* Trade surplus narrows, export drop strongest in six months
* Unadjusted imports highest level in postwar history
* Output trumps forecast with 2.9 pct m/m rise
* French trade deficit narrows as imports fall
(Adds details, French trade data)
By Brian Rohan
BERLIN, Dec 8 German exports fell unexpectedly
in October, but unadjusted imports surged to a postwar record in
a fresh sign the German consumer is taking a stronger role in
powering the country's growth.
The figures add to mounting evidence that Europe's biggest
economy is rebalancing away from a traditional reliance on
exports, a development sure to be welcomed by other euro zone
countries which have felt disadvantaged by Germany's weak
French firms capitalised on the improved market prospects,
increasing exports to Germany slightly in October, while the
Bank of France raised its fourth quarter GDP growth forecast.
Separate data also showed German industrial output rose in
October by 2.9 percent on the month in seasonally adjusted terms
-- almost three times analysts' forecast of a 1.0 percent rise.
Adjusted for seasonal swings, German exports in October fell
1.1 percent on the month, while imports rose 0.3 percent,
figures from the Federal Statistics Office showed on Wednesday.
That compared to expectations for exports to rise 0.5 percent on
the month and imports to increase by 1.5 percent. ECONDE
The drop in exports was the greatest in six months, helping
to shrink October's trade surplus to 14.3 billion euros from
15.4 a month prior. Unadjusted imports stood at their highest
level in postwar history -- 72.6 billion euros, the Office said.
"There was a strong increase in September and now there was
a bit of a correction in October," said Thorsten Polleit from
Barclays Capital. "Nevertheless exports remain a pillar of
"The export success is stimulating consumption and
investment at home," he added. "That's why the imports are
rising -- the domestic demand is improving."
Data for France from the same period showed exports to
Germany grew slightly to 5.3 from 5.2 billion euros at a time
when its trade deficit narrowed to 3.4 billion euros, mostly due
to a decrease in imports. [ID:nPIS7NE6KQ] The Bank of France
also raised its fourth quarter gross domestic product (GDP)
growth forecast to 0.6 percent from a previous estimate of 0.5
Germany suffered its biggest postwar recession in 2009 when
its economy contracted 4.7 percent as global demand plummeted.
However, it has emerged faster than expected from the slump and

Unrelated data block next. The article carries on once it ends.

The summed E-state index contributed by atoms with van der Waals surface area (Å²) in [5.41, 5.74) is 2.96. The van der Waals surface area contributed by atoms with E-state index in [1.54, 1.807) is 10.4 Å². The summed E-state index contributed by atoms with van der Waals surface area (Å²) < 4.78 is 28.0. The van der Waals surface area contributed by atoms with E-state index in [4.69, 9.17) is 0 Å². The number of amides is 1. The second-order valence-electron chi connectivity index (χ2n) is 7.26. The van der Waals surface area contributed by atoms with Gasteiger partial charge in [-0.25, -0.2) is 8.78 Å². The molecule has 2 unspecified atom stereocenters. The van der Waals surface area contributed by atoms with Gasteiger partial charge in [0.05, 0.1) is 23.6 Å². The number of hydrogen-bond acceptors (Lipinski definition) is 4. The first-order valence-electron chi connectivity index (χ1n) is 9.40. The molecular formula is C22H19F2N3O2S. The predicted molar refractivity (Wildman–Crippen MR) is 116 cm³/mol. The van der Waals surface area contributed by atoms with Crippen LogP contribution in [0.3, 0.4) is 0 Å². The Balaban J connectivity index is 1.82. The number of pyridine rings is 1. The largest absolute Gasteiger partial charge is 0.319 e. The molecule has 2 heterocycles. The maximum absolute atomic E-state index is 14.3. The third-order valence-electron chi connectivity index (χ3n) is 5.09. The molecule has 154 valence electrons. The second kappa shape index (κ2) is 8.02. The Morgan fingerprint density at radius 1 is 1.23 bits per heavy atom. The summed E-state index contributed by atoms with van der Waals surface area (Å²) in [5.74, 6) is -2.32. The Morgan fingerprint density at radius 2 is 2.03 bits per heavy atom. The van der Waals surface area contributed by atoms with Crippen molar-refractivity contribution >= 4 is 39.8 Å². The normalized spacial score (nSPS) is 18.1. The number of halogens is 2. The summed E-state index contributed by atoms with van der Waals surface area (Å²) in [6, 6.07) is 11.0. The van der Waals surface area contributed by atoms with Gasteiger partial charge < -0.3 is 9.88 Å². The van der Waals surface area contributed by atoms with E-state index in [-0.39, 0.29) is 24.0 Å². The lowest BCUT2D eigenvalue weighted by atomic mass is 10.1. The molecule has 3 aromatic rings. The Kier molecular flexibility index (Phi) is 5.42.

left most fellow euro zone countries trailing in its wake.
Forward-looking indicators suggest Europe's largest economy
is now poised to strengthen its performance, with domestic
demand playing an ever-more important role even if overall trade
volumes should ebb in 2011.
Manufacturing orders rose in October, rebounding despite a
fall in euro zone demand as the sector sidestepped a fall in
exports from countries who share the common currency thanks to
an increasing focus on emerging markets.
A survey released last week showed growth accelerating in
November on new orders, allowing employers to hire at their
fastest pace since a survey-record high posted in March 2008.
An abundance of recent positive data suggests Germany will
head into next year full of momentum, but has raised concerns it
is leaving other euro zone countries too far behind.
The trade data from October should work to allay some of
those concerns -- it showed German demand lending increasing
support to trading partners who share the euro.
Imports from other euro zone countries to Germany rose 17
percent in October compared to the same month a year earlier,
while a broader category covering the entire EU showed imports
rose 18.3 percent.
Economists say rising private consumption in Germany is
playing an increasingly important role.
Meanwhile, export-oriented companies in Germany are also
showing signs of improvement. Steelmaker ThyssenKrupp (TKAG.DE)
late last month forecast higher profits in 2011 driven by solid
economic growth at home and in emerging economies.
"Business is running very well abroad for companies," said
Alexander Koch form Unicredit. "That suggests that this was only
a short-term correction for exports."
Germany's upbeat data rush has led forecasters to boost
their estimates for the months ahead, with the Bundesbank now
expecting the economy to grow 3.6 percent in 2010 and reach
pre-crisis levels by 2011.
Those forecasts, an upward revision from the central bank's
previous outlook, top government estimates for 3.4 percent
growth this year and 1.8 percent growth in 2011.
Hurdles do remain for Germany's export sector however,
traditionally the economy's main growth engine.
Economists expect the global economic recovery to downshift
next year as the U.S. rebounds less quickly than expected and
growth in emerging countries moderates.
"The dynamic growth with exports will nevertheless weaken a
bit in the months ahead," said Joerg Lueschow from WestLB. "The
reason for that is that worldwide growth will probably slow
somewhat. That will hit our exports with a bit of a time lag."
(Additional reporting by Erik Kirschbaum; editing by Patrick